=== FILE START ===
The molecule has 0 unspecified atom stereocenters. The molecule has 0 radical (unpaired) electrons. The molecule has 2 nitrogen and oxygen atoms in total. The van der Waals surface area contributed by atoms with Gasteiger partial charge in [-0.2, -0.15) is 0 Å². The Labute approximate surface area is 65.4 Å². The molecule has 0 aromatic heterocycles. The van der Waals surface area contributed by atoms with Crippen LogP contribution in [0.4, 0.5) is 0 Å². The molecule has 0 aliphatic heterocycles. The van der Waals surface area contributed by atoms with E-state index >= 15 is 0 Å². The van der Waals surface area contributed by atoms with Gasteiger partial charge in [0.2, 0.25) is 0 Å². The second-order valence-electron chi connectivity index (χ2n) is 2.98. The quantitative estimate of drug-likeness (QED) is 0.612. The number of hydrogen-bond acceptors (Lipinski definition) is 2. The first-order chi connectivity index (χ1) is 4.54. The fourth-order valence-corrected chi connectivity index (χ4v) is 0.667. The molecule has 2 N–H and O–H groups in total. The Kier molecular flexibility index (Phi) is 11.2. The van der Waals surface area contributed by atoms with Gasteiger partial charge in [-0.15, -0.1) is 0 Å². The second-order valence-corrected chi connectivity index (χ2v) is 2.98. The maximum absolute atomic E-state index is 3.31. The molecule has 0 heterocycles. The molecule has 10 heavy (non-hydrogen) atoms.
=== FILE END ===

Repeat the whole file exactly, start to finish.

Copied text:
The molecule has 0 unspecified atom stereocenters. The molecule has 0 radical (unpaired) electrons. The molecule has 2 nitrogen and oxygen atoms in total. The van der Waals surface area contributed by atoms with Gasteiger partial charge in [-0.2, -0.15) is 0 Å². The Labute approximate surface area is 65.4 Å². The molecule has 0 aromatic heterocycles. The van der Waals surface area contributed by atoms with Crippen LogP contribution in [0.4, 0.5) is 0 Å². The molecule has 0 aliphatic heterocycles. The van der Waals surface area contributed by atoms with E-state index >= 15 is 0 Å². The van der Waals surface area contributed by atoms with Gasteiger partial charge in [0.2, 0.25) is 0 Å². The second-order valence-electron chi connectivity index (χ2n) is 2.98. The quantitative estimate of drug-likeness (QED) is 0.612. The number of hydrogen-bond acceptors (Lipinski definition) is 2. The first-order chi connectivity index (χ1) is 4.54. The fourth-order valence-corrected chi connectivity index (χ4v) is 0.667. The molecule has 2 N–H and O–H groups in total. The Kier molecular flexibility index (Phi) is 11.2. The van der Waals surface area contributed by atoms with Gasteiger partial charge in [-0.15, -0.1) is 0 Å². The second-order valence-corrected chi connectivity index (χ2v) is 2.98. The maximum absolute atomic E-state index is 3.31. The molecule has 0 heterocycles. The molecule has 10 heavy (non-hydrogen) atoms.